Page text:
Forest Row Bike Club

Ride Report

Lamberhurst - 9th March 2008

Kate and Don dance, Hilary and Jane provide the accompanimentA changeable day. Spirits were high as we cycled along the level, one-time railway, track to Hartfield and on to Groombridge. We chatted as we rode, we relished being on our bikes, it was the beginning of the ride. The day lay ahead.

So too did Lamberhurst, our destination. There's a vineyard in Lamberhust. There's also a public house where exotic meats, such as antelope, are on the menu. However, we weren't going either to the vineyard or to the pub. No, we were going to a café, one which was off a main road, itself close to Lamberhurst. But it was the beginning of the ride, we were young, we could think about the café when we were closer. And so we continued beyond Groombridge into what was obviously deepest Kent. The only thing to do was to keep pedalling, to follow the leader. And so we did.

Kate Don and ChristaWe were not only in deepest Kent, we were in hilly Kent. The High Weald is aptly named. Whilst we could be mistaken in thinking that the ascents were more frequent and longer than the descents, what was clear was that every welcome descent, when the bikes rolled down, was followed by an ascent. Yes, we paid for our downhill rolls. There's nothing for it on those ascents but to drop down the gears and to keep pedalling.

The countryside roundabout? We were in deepest Kent (and hilly), remember, and we could have been anywhere. By now Lamberhurst had something of a faraway destination, somewhere farther on. Don has asked the llama where the café is, the llama asks the horse, but only the leader knows!At a cross-roads, we stopped to ask a llama about the whereabouts of the café, but the llama was new to the country. So we wondered just how long the llama or the llama's ancestors had to be in Kent before he was entitled to be regarded as a Kentish llama (or, for that matter, as a llama of Kent).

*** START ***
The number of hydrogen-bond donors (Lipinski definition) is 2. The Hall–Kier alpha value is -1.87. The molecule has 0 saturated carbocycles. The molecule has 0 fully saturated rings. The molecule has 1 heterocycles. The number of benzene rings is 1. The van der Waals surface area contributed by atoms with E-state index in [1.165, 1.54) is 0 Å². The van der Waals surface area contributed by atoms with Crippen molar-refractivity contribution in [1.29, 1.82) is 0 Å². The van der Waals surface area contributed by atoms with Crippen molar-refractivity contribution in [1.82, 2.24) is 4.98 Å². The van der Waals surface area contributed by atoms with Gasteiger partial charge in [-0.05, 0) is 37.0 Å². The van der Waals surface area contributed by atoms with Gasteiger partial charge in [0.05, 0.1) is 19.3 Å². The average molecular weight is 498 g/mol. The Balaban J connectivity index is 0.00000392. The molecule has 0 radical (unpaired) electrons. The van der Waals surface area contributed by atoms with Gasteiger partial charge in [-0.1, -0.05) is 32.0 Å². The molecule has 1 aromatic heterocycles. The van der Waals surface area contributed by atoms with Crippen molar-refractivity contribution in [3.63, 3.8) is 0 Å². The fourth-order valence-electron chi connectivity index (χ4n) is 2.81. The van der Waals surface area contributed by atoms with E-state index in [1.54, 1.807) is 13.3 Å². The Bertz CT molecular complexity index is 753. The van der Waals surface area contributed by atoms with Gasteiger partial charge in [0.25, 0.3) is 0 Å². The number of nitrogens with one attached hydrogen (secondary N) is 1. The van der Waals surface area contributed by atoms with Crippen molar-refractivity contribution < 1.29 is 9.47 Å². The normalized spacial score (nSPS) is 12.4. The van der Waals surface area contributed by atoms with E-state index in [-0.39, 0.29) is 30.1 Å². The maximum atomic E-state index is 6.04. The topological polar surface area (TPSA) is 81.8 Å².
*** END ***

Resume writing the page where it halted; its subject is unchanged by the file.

More ascents, and a few descents, the joys of signposts which pointed towards Lamberhurst, and the complete joy of the café which was open, which was welcoming, where the breakfasts, and all else, were full and the tea was hot and was replenished.

We settled into the return ride. With scarcely any notice, the rains came. And went, and came again. The rain was heavy as we cycled into Tunbridge Wells, but there were blue skies to mark our ride along a familiar road towards Groombridge. the gang stop for another chat, any excuse for a rest!What a difference the warm sun makes. Alas, our acquaintance with those blue skies did not last. Instead, we cycled along the onetime railway track towards Forest Row in intermittent rain. Settle in, keep pedalling. Just keep pedalling. It's the only thing to do. Forest Row. A short stop. Then, the concluding, steady ascent to East Grinstead. For those who completed that ascent, it had been more than a 50-mile ride.

We had had a full day's biking. There had been level stretches, and there had been the ups and downs. We had been rained upon. But we had been in each other's company. We left Forest Row as a group, and as a group we returned there. Many thanks for our leader who led us out and who led us back.


If you took part in a ride, why not write a report? The more florid the language, the more inflated the hyperbole, the more tumescent the innuendo, the greater your chance of winning the FRBC Prize for Original Plagiarism.

Submissions to

Return to top